Lyon wrote:Show me evidence that Zamboni's 100% and 0% results were achieved by using venous catheter on both those with and without MS and the whole thing will immediately seem plausible to me.= I can assure you, you are wasting your breath.
We both wish it was just me Rokkit, but we both know that the extreme unlikelihood of Zamboni REALLY achieving those results is one of the most damning and universal arguments used against Zamboni's work. I'm sure Zamboni's fans don't like it but industry skepticism isn't and probably shouldn't be restricted to only those particular study results and realistically, as with anyone else's work, should be viewed with a critical eye.
How many digits of accuracy can you have in 65 patients? (answer? 2.) The result you so easily call a lie would be very easy to see even if the error rate were, say 10%, and that corresponds rather nicely with the 90% I have seen elsewhere. In real scientific experimentation the possibility of error is quantified and it does not need a 'Lyon' to see that a 5% or so error rate would only be a small handful of patients, 2 or 3. 2 would be 3%. 3%! Don't give me any guff about 100% and 0%. In a sample size of 65 what would an error of 1 patient be? (answer, 1.5%) When the question has a yes/no answer? With venography... oh I don't want to bother with this imbecilic argument.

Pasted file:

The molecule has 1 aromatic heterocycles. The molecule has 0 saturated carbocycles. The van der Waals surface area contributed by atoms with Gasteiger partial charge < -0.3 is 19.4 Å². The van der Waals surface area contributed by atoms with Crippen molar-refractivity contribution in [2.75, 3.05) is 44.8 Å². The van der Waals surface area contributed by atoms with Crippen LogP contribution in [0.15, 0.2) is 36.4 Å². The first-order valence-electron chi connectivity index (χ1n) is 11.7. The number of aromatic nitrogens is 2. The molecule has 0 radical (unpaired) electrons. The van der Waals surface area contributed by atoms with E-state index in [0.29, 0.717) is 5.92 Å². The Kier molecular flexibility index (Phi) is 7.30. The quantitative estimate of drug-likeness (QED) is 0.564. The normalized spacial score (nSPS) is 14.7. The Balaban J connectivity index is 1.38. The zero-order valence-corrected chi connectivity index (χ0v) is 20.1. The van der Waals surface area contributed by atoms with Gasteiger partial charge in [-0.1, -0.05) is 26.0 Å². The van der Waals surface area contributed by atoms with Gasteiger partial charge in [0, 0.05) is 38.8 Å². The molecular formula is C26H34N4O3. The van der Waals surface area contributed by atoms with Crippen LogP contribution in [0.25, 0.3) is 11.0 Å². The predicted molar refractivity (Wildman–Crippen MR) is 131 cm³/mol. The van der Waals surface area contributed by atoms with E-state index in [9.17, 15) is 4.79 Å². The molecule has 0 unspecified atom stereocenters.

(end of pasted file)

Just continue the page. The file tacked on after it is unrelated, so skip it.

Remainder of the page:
There is a double standard here, where theories 'not invented here' or stated in opposition to conventional, wrong-headed thinking, are held to a standard of perfection, where drug trials whose placebo group is better than treatment subjects is blindly accepted as not perfect, but approximate, therefore good enough.
Zamboni's evidence, like all evidence, is subject to error. The important thing is which ballpark he is in. I think I'll attend any game played in this park.